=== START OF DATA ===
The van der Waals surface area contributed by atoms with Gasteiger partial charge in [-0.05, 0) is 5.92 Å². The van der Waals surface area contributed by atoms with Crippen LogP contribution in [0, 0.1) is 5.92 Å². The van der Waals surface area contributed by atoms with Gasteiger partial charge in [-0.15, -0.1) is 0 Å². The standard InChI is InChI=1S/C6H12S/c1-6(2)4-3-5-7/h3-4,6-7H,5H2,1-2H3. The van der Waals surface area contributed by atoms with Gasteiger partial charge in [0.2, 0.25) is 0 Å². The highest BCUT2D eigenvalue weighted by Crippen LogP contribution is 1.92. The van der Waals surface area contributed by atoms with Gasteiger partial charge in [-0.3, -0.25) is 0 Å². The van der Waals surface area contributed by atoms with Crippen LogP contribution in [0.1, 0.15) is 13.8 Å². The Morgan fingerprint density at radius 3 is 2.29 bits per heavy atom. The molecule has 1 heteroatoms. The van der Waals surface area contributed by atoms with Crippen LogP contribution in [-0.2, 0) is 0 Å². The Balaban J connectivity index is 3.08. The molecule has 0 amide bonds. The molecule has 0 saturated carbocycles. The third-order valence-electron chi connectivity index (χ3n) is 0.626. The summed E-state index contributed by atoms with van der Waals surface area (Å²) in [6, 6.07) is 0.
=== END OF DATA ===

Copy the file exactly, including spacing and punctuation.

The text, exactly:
The van der Waals surface area contributed by atoms with Gasteiger partial charge in [-0.05, 0) is 5.92 Å². The van der Waals surface area contributed by atoms with Crippen LogP contribution in [0, 0.1) is 5.92 Å². The van der Waals surface area contributed by atoms with Gasteiger partial charge in [-0.15, -0.1) is 0 Å². The standard InChI is InChI=1S/C6H12S/c1-6(2)4-3-5-7/h3-4,6-7H,5H2,1-2H3. The van der Waals surface area contributed by atoms with Gasteiger partial charge in [0.2, 0.25) is 0 Å². The highest BCUT2D eigenvalue weighted by Crippen LogP contribution is 1.92. The van der Waals surface area contributed by atoms with Gasteiger partial charge in [-0.3, -0.25) is 0 Å². The van der Waals surface area contributed by atoms with Crippen LogP contribution in [0.1, 0.15) is 13.8 Å². The Morgan fingerprint density at radius 3 is 2.29 bits per heavy atom. The molecule has 1 heteroatoms. The van der Waals surface area contributed by atoms with Crippen LogP contribution in [-0.2, 0) is 0 Å². The Balaban J connectivity index is 3.08. The molecule has 0 amide bonds. The molecule has 0 saturated carbocycles. The third-order valence-electron chi connectivity index (χ3n) is 0.626. The summed E-state index contributed by atoms with van der Waals surface area (Å²) in [6, 6.07) is 0.